Considered one of the meccas of every traveler, the sacred city of Machu Picchu is one of those magical places you will never forget in your life.
Built in the fifteenth century, it was the residence of Pachacutec, one of the most important Inca emperors. Also used as a religious shrine or even military base, is an unmatched masterpiece of architecture and since 2007, one of the new 7 wonders of the modern world.
Early in the morning, the mist conceals part of the ruins giving a mystical aspect. Gradually, the great citadel reveals its beauty and finally Huaynapichu, the enormous rock that guards the city in the background. It is a breathtaking image. The image we have seen so often in pictures, postcards and documentaries, is no where near close to what you see with your own eyes.
The 3 most popular options of how to get to Machu Picchu
Many tourists who come to the city of Cusco, want to take the famous Inca Trail to reach Machu Picchu. The Inca trail can only be done through an official agency and costs around 350 dollars. There are a lot of agencies around Cusco where you can book it and usually can be completed in 3-5 days. Due to the hefty price, I was very sure that this wouldn’t be our choice.
This was the option my dear friend Jabi and I chose as an alternative to the Inca trail. The hike can be completed in 4-5 days and can be done on your own, without guides. The trek begins in the village of Mollepata, where you pay a registration fee at the checkpoint, in the main square. Something like 130 soles, $ 40. Just a heads up (the Ministry of Tourism of Peru is not going to like this but..) you can go around the village on the left side without actually passing through the center, and therefore not paying the fee. Some locals will tell you that you are going in the wrong direction and you have to go through the center .. but we said we were taking pictures and this way we didn´t actually reach the village centre.
Unfortunately, the second day Jabi sprained his ankle and could not continue our journey. We had a few beers in a small town to relieve the pain of his twisted ankle and the sadness for not being able to continue. Then we got a Jeep lift that took us to Santa Teresa and from there we could find transportation to Cusco.
THE FAMOUS RAILWAY FROM HIDROELÉCTRICA
After the frustrating attempt to reach Machu Picchu by hiking, like explorers searching for the city of “El Dorado”, we opted for the 100% backpacker option: The Railway from Hidroeléctrica. It’s not difficult, but you have to do different changes, so I will explain it step by step:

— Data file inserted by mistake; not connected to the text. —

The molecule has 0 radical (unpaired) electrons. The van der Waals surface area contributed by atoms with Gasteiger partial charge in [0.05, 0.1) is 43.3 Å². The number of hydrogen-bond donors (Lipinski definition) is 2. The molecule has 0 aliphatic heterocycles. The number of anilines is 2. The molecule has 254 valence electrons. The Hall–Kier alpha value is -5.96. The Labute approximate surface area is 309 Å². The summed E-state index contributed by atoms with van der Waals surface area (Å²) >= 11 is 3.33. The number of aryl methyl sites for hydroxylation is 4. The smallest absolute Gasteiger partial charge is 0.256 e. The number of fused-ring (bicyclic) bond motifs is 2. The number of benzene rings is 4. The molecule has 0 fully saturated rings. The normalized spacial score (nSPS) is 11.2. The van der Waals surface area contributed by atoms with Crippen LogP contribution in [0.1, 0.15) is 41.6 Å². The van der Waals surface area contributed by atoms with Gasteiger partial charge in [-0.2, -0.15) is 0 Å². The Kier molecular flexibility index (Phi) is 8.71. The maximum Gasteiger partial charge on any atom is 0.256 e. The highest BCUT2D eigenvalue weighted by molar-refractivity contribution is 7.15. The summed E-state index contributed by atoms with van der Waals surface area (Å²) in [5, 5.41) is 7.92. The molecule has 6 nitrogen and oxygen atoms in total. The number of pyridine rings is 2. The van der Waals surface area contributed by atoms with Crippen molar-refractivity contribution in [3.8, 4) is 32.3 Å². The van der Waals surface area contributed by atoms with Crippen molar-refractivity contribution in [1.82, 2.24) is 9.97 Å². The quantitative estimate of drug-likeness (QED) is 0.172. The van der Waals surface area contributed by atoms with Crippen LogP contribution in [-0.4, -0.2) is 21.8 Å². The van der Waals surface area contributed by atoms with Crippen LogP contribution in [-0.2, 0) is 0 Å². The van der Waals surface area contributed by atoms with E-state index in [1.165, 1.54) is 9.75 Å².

From Cusco to Santa Maria
First, you have to go to the small bus terminal of Santiago, in Cusco. From there, you should take the bus going to Quillabamba, but get off at Santa Maria. The price is about 15-20 soles, depending on your bargaining skills. The trip takes about 7 hours so it’s good to get to the terminal very early. Otherwise, you won’t have time to make all the transport changes in the same day. Get to the terminal before 7:00 a.m.
From Santa Maria to Santa Teresa
When you arrive at Santa Maria, you will see that just after getting off the bus, different drivers will be offering you a ride to Santa Teresa. The price is 20 soles for the whole ride to share with other travelers. The road is in a very bad condition but the cliffs around are spectacular.
From Santa Teresa to Hidroeléctrica
Once in Santa Teresa, we took another shared taxi to the Hydroelectric. It costs about 5 soles per person and is quite a short ride, 20 minutes maximum. In the Hydroelectric all travelers must register at the checkpoint.
From Hidroeléctrica to Aguas Calientes
From here it is a journey of about 3 hours to the small touristy town of Aguas Calientes. At first the path can be a little confusing, but there are several signs pointing the way.You walk along the train railways through a dense jungle with the river and the mountain of Machu Picchu on the side.
Aguas Calientes to Machu Picchu
Once in Aguas Calientes, you must spend the night there and wake up very early to get to Machu Picchu at dawn and have time to go back to Cusco on the same day (unless you want to sleep in Aguas Calientes again).
The trek to Machu Picchu can be completed in one and a half or two hours, depending on your speed. Once at the top, enjoy the show!